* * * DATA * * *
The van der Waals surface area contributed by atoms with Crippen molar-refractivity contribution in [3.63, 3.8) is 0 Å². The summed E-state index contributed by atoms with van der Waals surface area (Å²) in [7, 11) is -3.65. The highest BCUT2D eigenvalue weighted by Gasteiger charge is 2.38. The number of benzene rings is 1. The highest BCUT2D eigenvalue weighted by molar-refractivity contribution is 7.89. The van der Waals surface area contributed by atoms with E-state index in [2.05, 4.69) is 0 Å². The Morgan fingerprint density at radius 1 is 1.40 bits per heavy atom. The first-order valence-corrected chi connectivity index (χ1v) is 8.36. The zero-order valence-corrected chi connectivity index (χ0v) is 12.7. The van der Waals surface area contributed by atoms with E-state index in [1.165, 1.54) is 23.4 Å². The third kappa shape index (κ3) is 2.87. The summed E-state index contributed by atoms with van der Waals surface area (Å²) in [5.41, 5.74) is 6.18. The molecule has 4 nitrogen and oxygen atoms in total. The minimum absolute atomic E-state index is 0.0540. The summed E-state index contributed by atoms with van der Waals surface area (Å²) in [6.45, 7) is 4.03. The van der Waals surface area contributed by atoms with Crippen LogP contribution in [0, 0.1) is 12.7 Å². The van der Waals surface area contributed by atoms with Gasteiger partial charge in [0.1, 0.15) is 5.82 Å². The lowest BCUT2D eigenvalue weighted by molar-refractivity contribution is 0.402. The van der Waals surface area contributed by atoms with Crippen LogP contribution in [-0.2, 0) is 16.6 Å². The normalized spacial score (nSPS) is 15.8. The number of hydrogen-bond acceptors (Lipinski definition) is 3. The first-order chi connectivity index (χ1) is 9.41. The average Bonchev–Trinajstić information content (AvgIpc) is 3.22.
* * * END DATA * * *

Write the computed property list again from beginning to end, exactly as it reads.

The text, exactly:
The van der Waals surface area contributed by atoms with Crippen molar-refractivity contribution in [3.63, 3.8) is 0 Å². The summed E-state index contributed by atoms with van der Waals surface area (Å²) in [7, 11) is -3.65. The highest BCUT2D eigenvalue weighted by Gasteiger charge is 2.38. The number of benzene rings is 1. The highest BCUT2D eigenvalue weighted by molar-refractivity contribution is 7.89. The van der Waals surface area contributed by atoms with E-state index in [2.05, 4.69) is 0 Å². The Morgan fingerprint density at radius 1 is 1.40 bits per heavy atom. The first-order valence-corrected chi connectivity index (χ1v) is 8.36. The zero-order valence-corrected chi connectivity index (χ0v) is 12.7. The van der Waals surface area contributed by atoms with E-state index in [1.165, 1.54) is 23.4 Å². The third kappa shape index (κ3) is 2.87. The summed E-state index contributed by atoms with van der Waals surface area (Å²) in [5.41, 5.74) is 6.18. The molecule has 4 nitrogen and oxygen atoms in total. The minimum absolute atomic E-state index is 0.0540. The summed E-state index contributed by atoms with van der Waals surface area (Å²) in [6.45, 7) is 4.03. The van der Waals surface area contributed by atoms with Crippen LogP contribution in [0, 0.1) is 12.7 Å². The van der Waals surface area contributed by atoms with Gasteiger partial charge in [0.1, 0.15) is 5.82 Å². The lowest BCUT2D eigenvalue weighted by molar-refractivity contribution is 0.402. The van der Waals surface area contributed by atoms with Crippen LogP contribution in [-0.2, 0) is 16.6 Å². The normalized spacial score (nSPS) is 15.8. The number of hydrogen-bond acceptors (Lipinski definition) is 3. The first-order chi connectivity index (χ1) is 9.41. The average Bonchev–Trinajstić information content (AvgIpc) is 3.22.